Bolder visions: What 6 new strategic plans look like online

Almost as important as project and priorities are the increasingly sophisticated and user-friendly ways in which districts are presenting their plans on their websites. 

Almost as important as projects and priorities in the latest round of strategic plans are the increasingly sophisticated and user-friendly ways in which districts are presenting their visions on their websites.

The Poudre School District in Colorado highlights each of its three big goals on its web page.

When it comes to priorities, graduation is no longer the goal in the latest wave of strategic plans. Superintendents and their teams are increasingly expanding their focus to ensuring their graduates find academic and professional success after completing high school. “To empower and inspire our students to achieve academic excellence and make a positive contribution to the world,” is the mission set by Superintendent Lewis Brooks and Shelby County Schools in Alabama.

The visions laid out by K12 leaders in the second half of 2023 also cover school safety, staff development and facilities upgrades, among other major pillars. Here’s what those strategic plans look like online and a few details about the paths charted by district leaders:

Albuquerque Public Schools (New Mexico)

Albuquerque’s plan is mapped out across four clickable categories—goals, rules of the road, strategic priorities and “our work.” Rules of the road lists the rules the district has set for itself, such as providing students with wraparound support, allocating resources equitably and supporting staff through professional development and giving employees a bigger role in decision-making. “Our Work” is a series of stories and photos of student and school and achievements and activities.

Billings Public Schools (Montana)

Four strategic priorities are listed in drop-down menus that lay out Billings’ goals, accompanied by expected outcomes. Under one priority, foster a safe and positive environment, Billings leaders plan to increase parent and family involvement by creating a “Family Friendly School Program.” Among the outcomes the district is striving for are increasing enrollment in dual-credit and AO courses, and raising the number of students who earn career certifications.

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Cedar Rapids Community School District (Iowa)

Cedar Rapids relies on graphics, namely hardhats, to illustrate the four pillars of its plan (see above). Each pillar is linked to a set of “strategic anchors”—for instance, “Energize the Staff” is underpinned by diversity and cultural competence, development and promotion, stable attendance and staff efficacy.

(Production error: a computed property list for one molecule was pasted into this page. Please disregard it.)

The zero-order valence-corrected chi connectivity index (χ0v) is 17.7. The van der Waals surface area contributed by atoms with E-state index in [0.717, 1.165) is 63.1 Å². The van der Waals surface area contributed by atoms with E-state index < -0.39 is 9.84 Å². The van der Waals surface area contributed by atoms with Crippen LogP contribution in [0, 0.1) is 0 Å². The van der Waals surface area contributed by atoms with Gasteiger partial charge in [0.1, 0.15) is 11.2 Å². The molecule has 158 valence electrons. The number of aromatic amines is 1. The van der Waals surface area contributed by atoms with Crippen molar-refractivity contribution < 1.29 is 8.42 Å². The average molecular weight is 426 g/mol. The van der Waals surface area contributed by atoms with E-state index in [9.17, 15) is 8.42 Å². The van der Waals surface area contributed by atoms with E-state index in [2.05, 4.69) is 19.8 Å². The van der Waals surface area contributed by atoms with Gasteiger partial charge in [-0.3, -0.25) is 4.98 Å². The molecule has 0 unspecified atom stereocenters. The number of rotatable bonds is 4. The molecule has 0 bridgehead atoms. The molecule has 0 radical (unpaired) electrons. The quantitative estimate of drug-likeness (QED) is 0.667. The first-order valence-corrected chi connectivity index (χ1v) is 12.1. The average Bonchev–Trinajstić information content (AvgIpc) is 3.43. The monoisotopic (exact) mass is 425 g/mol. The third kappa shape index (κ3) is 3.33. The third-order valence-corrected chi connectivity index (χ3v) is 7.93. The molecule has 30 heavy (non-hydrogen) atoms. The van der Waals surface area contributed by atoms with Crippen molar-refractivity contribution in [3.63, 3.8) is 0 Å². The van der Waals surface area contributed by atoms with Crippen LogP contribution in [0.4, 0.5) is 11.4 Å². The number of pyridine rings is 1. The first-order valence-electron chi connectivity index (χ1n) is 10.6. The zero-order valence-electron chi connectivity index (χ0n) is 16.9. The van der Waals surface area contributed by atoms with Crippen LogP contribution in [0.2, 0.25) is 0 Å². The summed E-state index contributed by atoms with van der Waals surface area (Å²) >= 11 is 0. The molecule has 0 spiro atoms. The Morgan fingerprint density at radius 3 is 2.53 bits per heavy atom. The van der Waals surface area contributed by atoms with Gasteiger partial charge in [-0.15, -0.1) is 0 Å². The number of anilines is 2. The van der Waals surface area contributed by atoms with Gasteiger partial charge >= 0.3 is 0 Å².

Charles County Public Schools (Maryland)

A “Strategic Plan Data Dashboard” covers Charles County’s three leading priorities: student learning and achievement; access and opportunities; and culture and climate. The district provides the metrics leaders are tracking under each priority. Culture and climate, for example, are being assessed by the number of suspensions and referrals, participation in extracurricular activities, and the completion of school improvement plans, among other data.

Poudre School District (Colorado)

(Poudre School District )
(Poudre School District)

Literacy, mental health and belonging, and graduating with options are the Denver-area district’s three big priorities—and each has its own web page that details projects and goals. Under “Graduate With Options,” the district will update its graduation requirements to better support multiple post-secondary pathways, covering college, the workforce and the military. It will also tackle chronic absenteeism and give middle school principals more time to collaborate around student readiness and grading practices.

Shelby County Schools (Alabama)

Shelby County’s plan is driven by five “commitments”—innovation, community partnerships, leadership development, recruitment and retention, and organizational commitment. That last commitment covers getting buy-in for the strategic plan by communicating goals clearly and fostering a stronger culture of teamwork. The district is also pledging to maintain two-way communications with its stakeholders, provide staff with opportunities for continuous professional growth and prioritize fiscal responsibility.

Matt Zalaznick
Matt Zalaznick
Matt Zalaznick is a life-long journalist. Prior to writing for District Administration he worked in daily news all over the country, from the NYC suburbs to the Rocky Mountains, Silicon Valley and the U.S. Virgin Islands. He's also in a band.

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